The good thing about the pandemic is that it has given us moments to pause and remember the friends who loved Fa Yian
It all started with a bowl of soup. The weather was a bit nippy, and we wanted to have something that was light but hot. We’d have soup for dinner, we decided, and I started surfing the Net to see where I could order from. To my great joy I found that Fa Yian was delivering to my part of town.
I have old and fond memories of Fa Yian. Among all that I miss in these pandemic times are a Mumbai friend’s Delhi visits. He used to follow a pattern that we had to stick to, no questions asked. We would go for a meal to one of his favourite restaurants, and order the dishes he loved. ‘Have something else if you wish to,’ he’d say, but he looked so sad when he said this that we never went beyond the script. One of his haunts for a long spell was Fa Yian, in Connaught Place (A Block 25/5, Middle Circle; Ph: 9899358888 011-41516788).
The good thing about the pandemic is that Fa Yian’s food is coming home, so we can order what we wish to, without having to contend with the friend’s sorrowful look. We’d originally thought of just ordering mixed hot and sour soup (₹235), but then we decided we could do with some mixed Chinese chop suey (₹415), too. And since a healthy meal calls for greens, I asked for a plate of stir-fried vegetables (₹395).
I had an excellent Chinese meal after a long time. The restaurant didn’t scrimp at all on ingredients. The soup, for instance, had juicy pieces of chicken and prawns, and little veggie chunks in it. It was hot and deliciously sour, and cleared up my sinuses.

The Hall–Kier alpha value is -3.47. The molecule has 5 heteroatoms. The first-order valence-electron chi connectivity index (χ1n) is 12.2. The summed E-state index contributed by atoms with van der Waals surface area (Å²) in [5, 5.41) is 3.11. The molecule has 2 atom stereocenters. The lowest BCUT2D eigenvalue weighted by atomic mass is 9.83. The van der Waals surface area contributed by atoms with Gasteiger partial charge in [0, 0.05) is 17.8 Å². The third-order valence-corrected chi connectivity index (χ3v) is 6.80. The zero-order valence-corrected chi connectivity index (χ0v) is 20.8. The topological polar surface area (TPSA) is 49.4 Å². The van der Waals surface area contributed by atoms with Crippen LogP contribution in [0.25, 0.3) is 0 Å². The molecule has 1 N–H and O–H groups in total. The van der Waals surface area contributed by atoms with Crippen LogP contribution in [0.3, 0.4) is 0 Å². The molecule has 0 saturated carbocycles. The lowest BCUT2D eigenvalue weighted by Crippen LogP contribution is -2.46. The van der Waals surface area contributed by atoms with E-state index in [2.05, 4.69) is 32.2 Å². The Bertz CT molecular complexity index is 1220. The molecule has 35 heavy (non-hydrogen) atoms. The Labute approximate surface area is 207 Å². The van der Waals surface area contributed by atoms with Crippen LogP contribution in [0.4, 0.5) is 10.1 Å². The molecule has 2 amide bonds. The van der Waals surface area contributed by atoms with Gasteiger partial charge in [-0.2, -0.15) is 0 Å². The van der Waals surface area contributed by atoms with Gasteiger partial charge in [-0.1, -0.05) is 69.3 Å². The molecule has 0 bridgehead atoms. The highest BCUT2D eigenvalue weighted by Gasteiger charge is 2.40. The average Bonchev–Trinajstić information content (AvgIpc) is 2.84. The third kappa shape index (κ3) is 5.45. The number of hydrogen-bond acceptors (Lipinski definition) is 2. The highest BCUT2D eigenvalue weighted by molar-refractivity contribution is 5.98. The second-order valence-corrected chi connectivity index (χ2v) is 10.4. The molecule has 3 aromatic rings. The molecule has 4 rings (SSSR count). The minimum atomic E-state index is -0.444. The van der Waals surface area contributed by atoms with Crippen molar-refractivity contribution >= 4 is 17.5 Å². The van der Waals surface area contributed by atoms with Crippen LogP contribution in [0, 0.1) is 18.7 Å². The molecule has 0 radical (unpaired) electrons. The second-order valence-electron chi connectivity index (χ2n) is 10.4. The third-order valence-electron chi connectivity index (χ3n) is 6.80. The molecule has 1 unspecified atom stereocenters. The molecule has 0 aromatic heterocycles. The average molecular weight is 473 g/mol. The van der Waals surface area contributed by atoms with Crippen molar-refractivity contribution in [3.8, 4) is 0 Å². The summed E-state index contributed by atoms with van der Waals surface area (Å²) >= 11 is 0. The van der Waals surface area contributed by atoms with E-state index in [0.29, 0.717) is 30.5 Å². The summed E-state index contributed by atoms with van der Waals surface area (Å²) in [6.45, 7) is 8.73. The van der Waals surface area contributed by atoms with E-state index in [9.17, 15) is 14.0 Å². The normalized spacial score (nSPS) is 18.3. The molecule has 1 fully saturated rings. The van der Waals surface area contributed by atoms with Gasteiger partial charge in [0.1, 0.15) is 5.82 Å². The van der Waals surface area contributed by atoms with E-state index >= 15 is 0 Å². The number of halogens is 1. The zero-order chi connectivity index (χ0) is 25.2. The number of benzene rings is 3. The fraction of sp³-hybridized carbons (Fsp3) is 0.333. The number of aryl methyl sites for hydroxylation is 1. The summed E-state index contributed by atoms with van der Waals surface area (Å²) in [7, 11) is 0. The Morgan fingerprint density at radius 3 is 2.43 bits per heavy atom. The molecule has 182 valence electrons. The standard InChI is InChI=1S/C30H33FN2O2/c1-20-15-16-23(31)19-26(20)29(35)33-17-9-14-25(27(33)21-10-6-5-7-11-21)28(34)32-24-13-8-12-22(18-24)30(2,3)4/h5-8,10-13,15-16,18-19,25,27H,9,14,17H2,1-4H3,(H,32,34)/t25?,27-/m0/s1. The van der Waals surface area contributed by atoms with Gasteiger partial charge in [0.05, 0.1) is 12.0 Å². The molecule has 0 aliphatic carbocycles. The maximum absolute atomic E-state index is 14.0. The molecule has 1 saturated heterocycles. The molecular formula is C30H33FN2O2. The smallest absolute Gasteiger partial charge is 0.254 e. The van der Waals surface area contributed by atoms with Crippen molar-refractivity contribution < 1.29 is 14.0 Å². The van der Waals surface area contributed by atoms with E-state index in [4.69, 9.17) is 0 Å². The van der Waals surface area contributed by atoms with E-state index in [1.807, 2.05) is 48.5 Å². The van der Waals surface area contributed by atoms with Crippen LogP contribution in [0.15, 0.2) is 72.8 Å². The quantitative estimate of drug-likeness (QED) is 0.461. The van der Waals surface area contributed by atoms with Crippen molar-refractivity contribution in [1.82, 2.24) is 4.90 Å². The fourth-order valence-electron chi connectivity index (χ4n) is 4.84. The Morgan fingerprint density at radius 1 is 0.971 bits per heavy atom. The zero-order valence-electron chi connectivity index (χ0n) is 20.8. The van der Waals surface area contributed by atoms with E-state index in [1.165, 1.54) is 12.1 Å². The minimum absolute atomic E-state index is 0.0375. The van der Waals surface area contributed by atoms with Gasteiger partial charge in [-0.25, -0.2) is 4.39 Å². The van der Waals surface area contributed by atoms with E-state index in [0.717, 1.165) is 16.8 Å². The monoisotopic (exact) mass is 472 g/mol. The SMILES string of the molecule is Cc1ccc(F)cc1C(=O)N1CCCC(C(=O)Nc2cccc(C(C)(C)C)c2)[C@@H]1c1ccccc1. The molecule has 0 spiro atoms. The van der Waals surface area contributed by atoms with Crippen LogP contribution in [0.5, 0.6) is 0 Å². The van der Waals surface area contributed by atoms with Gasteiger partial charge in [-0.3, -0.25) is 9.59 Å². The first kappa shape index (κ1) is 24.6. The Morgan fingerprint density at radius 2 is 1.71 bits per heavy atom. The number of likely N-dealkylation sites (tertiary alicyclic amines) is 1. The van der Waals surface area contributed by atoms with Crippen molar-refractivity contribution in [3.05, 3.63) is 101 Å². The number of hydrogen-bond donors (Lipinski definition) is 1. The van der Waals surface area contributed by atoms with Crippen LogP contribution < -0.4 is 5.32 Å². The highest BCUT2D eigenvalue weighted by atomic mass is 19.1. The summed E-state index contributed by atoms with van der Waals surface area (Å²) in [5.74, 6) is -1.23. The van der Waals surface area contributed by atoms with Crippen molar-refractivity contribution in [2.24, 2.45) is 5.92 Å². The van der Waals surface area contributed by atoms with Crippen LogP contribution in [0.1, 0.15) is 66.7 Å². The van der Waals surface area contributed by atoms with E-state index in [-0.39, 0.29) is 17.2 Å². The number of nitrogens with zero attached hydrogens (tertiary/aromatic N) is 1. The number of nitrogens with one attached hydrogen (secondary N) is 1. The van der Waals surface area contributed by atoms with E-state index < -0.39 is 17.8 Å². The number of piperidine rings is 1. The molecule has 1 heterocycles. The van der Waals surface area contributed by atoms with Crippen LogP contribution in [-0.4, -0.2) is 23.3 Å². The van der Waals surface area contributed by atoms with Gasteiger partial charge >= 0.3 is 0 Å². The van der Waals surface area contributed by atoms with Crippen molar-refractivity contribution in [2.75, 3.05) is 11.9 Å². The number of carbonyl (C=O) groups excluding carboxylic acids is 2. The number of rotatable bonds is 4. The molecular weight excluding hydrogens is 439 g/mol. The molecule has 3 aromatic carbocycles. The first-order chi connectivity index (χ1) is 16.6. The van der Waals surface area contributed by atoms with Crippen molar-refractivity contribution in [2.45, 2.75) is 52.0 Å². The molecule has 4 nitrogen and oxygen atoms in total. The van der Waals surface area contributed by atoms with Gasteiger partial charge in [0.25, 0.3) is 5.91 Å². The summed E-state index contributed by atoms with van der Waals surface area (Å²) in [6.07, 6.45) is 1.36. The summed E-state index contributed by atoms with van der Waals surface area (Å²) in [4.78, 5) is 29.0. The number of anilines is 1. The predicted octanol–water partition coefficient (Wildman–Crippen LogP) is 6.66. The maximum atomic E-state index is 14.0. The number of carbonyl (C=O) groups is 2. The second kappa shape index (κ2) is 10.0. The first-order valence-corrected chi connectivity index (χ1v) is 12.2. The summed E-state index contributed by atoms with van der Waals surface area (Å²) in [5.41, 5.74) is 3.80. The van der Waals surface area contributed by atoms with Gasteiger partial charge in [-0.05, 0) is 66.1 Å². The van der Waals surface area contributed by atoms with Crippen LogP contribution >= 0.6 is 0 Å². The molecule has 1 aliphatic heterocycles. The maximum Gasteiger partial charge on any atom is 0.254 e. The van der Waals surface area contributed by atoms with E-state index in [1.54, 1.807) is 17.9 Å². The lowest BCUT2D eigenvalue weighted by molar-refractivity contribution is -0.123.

The stir-fried vegetable consisted of broccoli, baby corn, water chestnuts, bamboo shoots, pok choy, mushroom, Chinese cabbage, and other greens, all lightly sautéed and sauced. They were neither mushy, nor hard.
I moved on to the Chinese chop suey. This has been a favourite of mine ever since I had my first taste of it at a Manali restaurant in 1980.
I love the different textures in a chop suey — the crunchiness of the noodles and the juiciness of the vegetable and meat mix that you put on top. But I am afraid not every restaurant gets this right. Sometimes the sauce is too gelatinous; occasionally the noodles are too hard.
Fa Yian’s mixed chop suey was just right. The noodles were freshly fried and crisp, and the accompanying dish had loads of crunchy veggies, juicy nuggets of chicken and surprisingly large prawns, nicely sweet and tender.
They had sent some sauces, but the dish was good enough without added condiments. What I really liked were the strips of omelette the dish had to be garnished with.
The prices are reasonable. I paid a total of ₹1,227 for the three dishes (including Swiggy’s delivery charges). The menu includes various kinds of soups, vegetable, lamb, chicken and fish dishes.
I was also happy to see that one of our Mumbai friend’s favourite dishes — honey chicken (crispy chicken strips tossed with honey and garnished with a cherry) — is still going strong.
Perhaps, the next time I order from Fa Yian, I shall toast the friend (a much awarded journalist, by the way) with some honey chicken.
The writer is a seasoned food critic